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Broccoli Rabe (Rapini)

This article is part of a larger article titled "100+ Healthiest Foods On Planet Earth."  Read it here.

Broccoli Rabe (Rapini) Nutritional Information (per 100g)

Water: 92.6 g
Calories: 22 kcal
Protein: 3.2 g
Carbohydrate: 2.9 g
Dietary fiber: 2.7 g
Sugars: 0.4 g
Fat: 0.5 g
Saturated fat: 0.1 g
Polyunsaturated fat: 0.1 g
Vitamin C: 20.2 mg
Vitamin B1: 0.2 mg
Vitamin B2: 0.1 mg
Vitamin B3: 1.2 mg
Vitamin B6: 0.2 mg
Vitamin B9: 83 μg
Vitamin A: 131 μg
Vitamin E: 1.6 mg
Vitamin K: 224 μg
Calcium: 108 mg
Iron: 2.1 mg
Magnesium: 22 mg
Phosphorus: 73 mg
Potassium: 196 mg
Sodium: 33 mg
Zinc: 0.8 mg

Broccoli rabe, also known as rapini, is a cruciferous vegetable (or brassica) associated with Italian, French and Portuguese cuisine. High in both micro-nutrients (vitamins and minerals) and phytonutrients (non-essential but beneficial compounds), rapini is a great addition to any diet, and a must for those whose diet lacks vegetables from the brassica family. Specifically, rapini helps fight cancer and promote bone, blood, eye, and cardiovascular health.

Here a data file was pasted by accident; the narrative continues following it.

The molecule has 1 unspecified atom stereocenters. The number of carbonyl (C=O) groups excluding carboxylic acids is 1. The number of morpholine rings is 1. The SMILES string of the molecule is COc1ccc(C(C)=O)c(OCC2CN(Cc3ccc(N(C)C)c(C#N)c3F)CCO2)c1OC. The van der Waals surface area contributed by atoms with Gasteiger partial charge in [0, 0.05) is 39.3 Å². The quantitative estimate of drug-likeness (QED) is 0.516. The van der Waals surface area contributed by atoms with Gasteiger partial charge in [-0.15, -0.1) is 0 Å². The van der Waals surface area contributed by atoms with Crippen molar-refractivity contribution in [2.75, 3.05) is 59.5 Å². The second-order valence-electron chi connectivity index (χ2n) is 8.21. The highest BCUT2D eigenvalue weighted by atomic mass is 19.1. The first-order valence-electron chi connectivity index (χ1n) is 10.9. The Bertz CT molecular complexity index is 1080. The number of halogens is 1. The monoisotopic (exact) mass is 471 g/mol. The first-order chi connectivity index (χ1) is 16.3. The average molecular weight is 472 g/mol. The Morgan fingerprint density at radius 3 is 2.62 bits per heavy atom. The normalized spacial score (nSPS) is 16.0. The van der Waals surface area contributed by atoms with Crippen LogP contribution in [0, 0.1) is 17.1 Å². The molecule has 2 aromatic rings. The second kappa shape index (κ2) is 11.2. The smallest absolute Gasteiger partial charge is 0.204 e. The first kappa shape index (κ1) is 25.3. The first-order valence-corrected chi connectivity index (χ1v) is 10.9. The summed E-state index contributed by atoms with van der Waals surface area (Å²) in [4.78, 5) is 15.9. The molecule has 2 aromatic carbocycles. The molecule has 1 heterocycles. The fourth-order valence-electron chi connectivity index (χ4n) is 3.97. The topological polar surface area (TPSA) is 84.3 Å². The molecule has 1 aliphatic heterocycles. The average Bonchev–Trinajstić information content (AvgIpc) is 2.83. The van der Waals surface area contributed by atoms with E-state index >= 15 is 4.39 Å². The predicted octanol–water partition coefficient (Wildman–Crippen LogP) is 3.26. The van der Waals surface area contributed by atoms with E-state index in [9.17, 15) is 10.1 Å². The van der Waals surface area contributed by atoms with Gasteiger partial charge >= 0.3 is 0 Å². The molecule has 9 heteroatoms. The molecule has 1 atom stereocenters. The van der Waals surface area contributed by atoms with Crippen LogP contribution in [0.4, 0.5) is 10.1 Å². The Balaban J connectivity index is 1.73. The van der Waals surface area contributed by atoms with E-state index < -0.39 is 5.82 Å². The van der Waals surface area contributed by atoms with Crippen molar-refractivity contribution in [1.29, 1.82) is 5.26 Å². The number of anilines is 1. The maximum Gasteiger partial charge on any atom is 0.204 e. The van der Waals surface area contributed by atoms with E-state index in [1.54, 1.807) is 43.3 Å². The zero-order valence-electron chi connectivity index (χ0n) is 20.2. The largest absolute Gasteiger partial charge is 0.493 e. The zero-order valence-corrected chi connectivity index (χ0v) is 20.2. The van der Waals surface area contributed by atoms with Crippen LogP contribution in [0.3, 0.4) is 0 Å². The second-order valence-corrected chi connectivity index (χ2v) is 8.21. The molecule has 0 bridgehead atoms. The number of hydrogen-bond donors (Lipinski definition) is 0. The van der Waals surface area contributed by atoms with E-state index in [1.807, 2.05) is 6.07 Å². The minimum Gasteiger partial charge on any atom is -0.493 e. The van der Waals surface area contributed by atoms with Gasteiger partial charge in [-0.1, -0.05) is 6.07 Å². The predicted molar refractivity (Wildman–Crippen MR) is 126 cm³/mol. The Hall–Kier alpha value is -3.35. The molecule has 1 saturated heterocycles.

Before we get into all that, a word on preparation. Like many brassicas, rapini suffers from being widely considered too bitter to be tasty. But it doesn’t have to be this way! If you undercook rapini, it tastes bitter, if you overcook, it tastes stringy. Instead, try blanching it in salt water to get the most out of this vegetable (it also goes great with garlic).

With that said, let’s talk about rapini’s impressive nutritional profile. According to the USDA database 100g of cooked rapini has just 33 calories. But like many brassicas, rapini is very high in vitamin K and C: 100g contains 256% of your daily value (DV) of vitamin K, vital for blood and bone health, and 61% DV of vitamin C, important for creating connective tissues, absorbing iron, and promoting cardiovascular health. Rapini is also extremely high (90% DV) in vitamin A, which is vital for eye health.

Rapini’s nutritional benefits continue to impress with high levels of somewhat more uncommon micronutrients. 100g contains 11% DV of vitamin B6, 10% DV of calcium and 9% of potassium. Vitamin B6 is important for a plethora of processes in the body, including those involved in digestive and immune health, calcium is great for bone health and muscle regulation, and potassium is a vital part of maintaining your cardiovascular health. Deficiencies in all three are not uncommon, so pack in those greens!

Finally, like most brassicas, the phytonutrients are where much of the real benefit of rapini is, specifically those compounds with anti-cancer effects (see ‘Bok Choy’). Eating cruciferous vegetables has benefits for tumour prevention, breast cancer, lymphoma, bladder cancer, prostate cancer and lung cancer, and may protect from chemotherapy drugs.

Overall, rapini is a great addition to any diet wanting in cancer-fighting green vegetables, and an adventurous choice for those looking to dabble in European cuisine.